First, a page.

On 15 January 2021, the Supreme Court ruled that small businesses affected by the Coronavirus pandemic should have their claims paid for Business Interruption insurance.
The judgment was based on a test case brought before the Supreme Court by the Financial Conduct Authority (FCA), who authorise and regulate the insurance industry.
The FCA were using the test case to challenge insurers who were refusing to pay Business Interruption claims. The insurers’ decision was based on some complex issues, which we wrote about in some detail last year when we looked at whether Business Interruption insurance covers claims arising from COVID-19.
Which businesses will get Business Interruption pay outs?
Those businesses which bought an unspecified disease extension as part of their Business Interruption insurance will now be contacted by their insurers to start the claims settlement process.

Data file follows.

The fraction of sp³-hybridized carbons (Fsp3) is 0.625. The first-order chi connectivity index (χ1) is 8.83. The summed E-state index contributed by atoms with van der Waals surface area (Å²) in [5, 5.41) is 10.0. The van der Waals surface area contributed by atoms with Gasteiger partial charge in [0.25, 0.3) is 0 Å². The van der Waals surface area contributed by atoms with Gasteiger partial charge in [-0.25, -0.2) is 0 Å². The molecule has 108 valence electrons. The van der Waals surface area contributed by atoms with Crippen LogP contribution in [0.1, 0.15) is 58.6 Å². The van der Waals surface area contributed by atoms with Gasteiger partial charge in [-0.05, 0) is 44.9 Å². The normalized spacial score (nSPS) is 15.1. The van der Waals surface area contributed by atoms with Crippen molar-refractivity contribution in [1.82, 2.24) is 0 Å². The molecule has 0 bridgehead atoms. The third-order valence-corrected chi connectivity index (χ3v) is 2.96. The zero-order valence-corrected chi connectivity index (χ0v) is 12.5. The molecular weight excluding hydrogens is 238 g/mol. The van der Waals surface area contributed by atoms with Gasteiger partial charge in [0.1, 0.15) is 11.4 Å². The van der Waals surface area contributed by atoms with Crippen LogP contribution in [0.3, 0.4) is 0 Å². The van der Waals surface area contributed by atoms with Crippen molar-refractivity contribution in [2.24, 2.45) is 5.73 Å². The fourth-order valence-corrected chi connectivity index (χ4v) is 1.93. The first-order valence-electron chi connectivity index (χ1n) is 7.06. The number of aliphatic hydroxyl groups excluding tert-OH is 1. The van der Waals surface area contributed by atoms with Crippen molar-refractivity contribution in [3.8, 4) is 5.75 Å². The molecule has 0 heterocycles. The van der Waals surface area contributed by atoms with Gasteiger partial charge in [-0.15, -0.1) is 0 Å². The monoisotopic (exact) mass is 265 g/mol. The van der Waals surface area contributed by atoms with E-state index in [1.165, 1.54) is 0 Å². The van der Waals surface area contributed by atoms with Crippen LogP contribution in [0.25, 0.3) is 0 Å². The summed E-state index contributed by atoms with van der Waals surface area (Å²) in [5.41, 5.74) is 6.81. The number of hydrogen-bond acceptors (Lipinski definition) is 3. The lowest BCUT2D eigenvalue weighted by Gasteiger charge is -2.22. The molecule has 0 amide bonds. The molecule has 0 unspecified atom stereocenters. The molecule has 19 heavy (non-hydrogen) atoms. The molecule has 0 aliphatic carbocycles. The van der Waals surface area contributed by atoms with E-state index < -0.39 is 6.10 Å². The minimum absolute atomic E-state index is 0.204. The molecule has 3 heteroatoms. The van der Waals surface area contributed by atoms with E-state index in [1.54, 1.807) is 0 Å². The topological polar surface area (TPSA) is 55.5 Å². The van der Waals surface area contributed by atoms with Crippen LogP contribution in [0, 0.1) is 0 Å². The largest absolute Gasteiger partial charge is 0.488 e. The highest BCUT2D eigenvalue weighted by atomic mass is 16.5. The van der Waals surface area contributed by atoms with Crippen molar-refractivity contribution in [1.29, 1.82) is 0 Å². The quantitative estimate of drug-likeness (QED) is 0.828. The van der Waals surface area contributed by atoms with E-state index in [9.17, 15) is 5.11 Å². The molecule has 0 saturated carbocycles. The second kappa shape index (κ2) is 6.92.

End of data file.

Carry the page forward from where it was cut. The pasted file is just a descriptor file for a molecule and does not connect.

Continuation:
It’s estimated that around 700 policies with 60 different insurers could be affected by the Supreme Court’s decision. As many as 370,000 policyholders are likely to be impacted by the result. The insurance industry is expected to pay out £1.8 billion in COVID-related claims across a range of insurance products, including Business Interruption insurance.
What happens now?
The pandemic and the FCA test case have highlighted the lack of trust and confidence in the insurance market. There is a fundamental need for insurance providers to be clearer about what their products do and don’t cover so that customers can be confident they are protecting the risks they face.
The FCA are now urging insurance companies to move quickly to settle claims and make interim payments where possible.